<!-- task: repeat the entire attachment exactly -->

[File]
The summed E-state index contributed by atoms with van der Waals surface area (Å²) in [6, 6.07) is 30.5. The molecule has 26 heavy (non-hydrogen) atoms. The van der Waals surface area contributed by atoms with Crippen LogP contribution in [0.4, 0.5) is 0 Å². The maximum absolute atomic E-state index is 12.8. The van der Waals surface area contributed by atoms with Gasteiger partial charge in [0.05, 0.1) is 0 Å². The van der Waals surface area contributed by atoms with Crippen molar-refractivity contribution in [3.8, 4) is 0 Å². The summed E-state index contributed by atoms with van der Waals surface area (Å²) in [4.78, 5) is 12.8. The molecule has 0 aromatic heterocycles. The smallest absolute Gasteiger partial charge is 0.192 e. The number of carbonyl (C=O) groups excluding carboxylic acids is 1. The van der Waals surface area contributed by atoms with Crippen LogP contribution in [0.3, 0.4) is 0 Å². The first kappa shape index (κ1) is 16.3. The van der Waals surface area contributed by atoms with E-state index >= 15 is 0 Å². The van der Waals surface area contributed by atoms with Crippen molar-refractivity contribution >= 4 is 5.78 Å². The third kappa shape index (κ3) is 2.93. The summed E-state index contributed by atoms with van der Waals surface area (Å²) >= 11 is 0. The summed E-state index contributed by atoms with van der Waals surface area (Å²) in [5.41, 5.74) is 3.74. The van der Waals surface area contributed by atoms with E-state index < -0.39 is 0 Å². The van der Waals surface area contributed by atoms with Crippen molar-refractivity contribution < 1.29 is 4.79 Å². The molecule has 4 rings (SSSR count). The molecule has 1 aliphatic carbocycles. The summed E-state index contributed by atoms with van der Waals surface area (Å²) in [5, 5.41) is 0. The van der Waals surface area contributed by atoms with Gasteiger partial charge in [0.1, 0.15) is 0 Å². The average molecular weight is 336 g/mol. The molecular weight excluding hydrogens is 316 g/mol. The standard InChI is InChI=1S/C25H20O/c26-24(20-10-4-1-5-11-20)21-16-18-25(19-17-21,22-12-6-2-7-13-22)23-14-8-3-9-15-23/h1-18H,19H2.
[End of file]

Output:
The summed E-state index contributed by atoms with van der Waals surface area (Å²) in [6, 6.07) is 30.5. The molecule has 26 heavy (non-hydrogen) atoms. The van der Waals surface area contributed by atoms with Crippen LogP contribution in [0.4, 0.5) is 0 Å². The maximum absolute atomic E-state index is 12.8. The van der Waals surface area contributed by atoms with Gasteiger partial charge in [0.05, 0.1) is 0 Å². The van der Waals surface area contributed by atoms with Crippen molar-refractivity contribution in [3.8, 4) is 0 Å². The summed E-state index contributed by atoms with van der Waals surface area (Å²) in [4.78, 5) is 12.8. The molecule has 0 aromatic heterocycles. The smallest absolute Gasteiger partial charge is 0.192 e. The number of carbonyl (C=O) groups excluding carboxylic acids is 1. The van der Waals surface area contributed by atoms with Crippen LogP contribution in [0.3, 0.4) is 0 Å². The first kappa shape index (κ1) is 16.3. The van der Waals surface area contributed by atoms with E-state index >= 15 is 0 Å². The van der Waals surface area contributed by atoms with Crippen molar-refractivity contribution >= 4 is 5.78 Å². The third kappa shape index (κ3) is 2.93. The summed E-state index contributed by atoms with van der Waals surface area (Å²) >= 11 is 0. The summed E-state index contributed by atoms with van der Waals surface area (Å²) in [5.41, 5.74) is 3.74. The van der Waals surface area contributed by atoms with E-state index < -0.39 is 0 Å². The van der Waals surface area contributed by atoms with Crippen molar-refractivity contribution < 1.29 is 4.79 Å². The molecule has 4 rings (SSSR count). The molecule has 1 aliphatic carbocycles. The summed E-state index contributed by atoms with van der Waals surface area (Å²) in [5, 5.41) is 0. The van der Waals surface area contributed by atoms with Gasteiger partial charge in [0.1, 0.15) is 0 Å². The average molecular weight is 336 g/mol. The molecular weight excluding hydrogens is 316 g/mol. The standard InChI is InChI=1S/C25H20O/c26-24(20-10-4-1-5-11-20)21-16-18-25(19-17-21,22-12-6-2-7-13-22)23-14-8-3-9-15-23/h1-18H,19H2.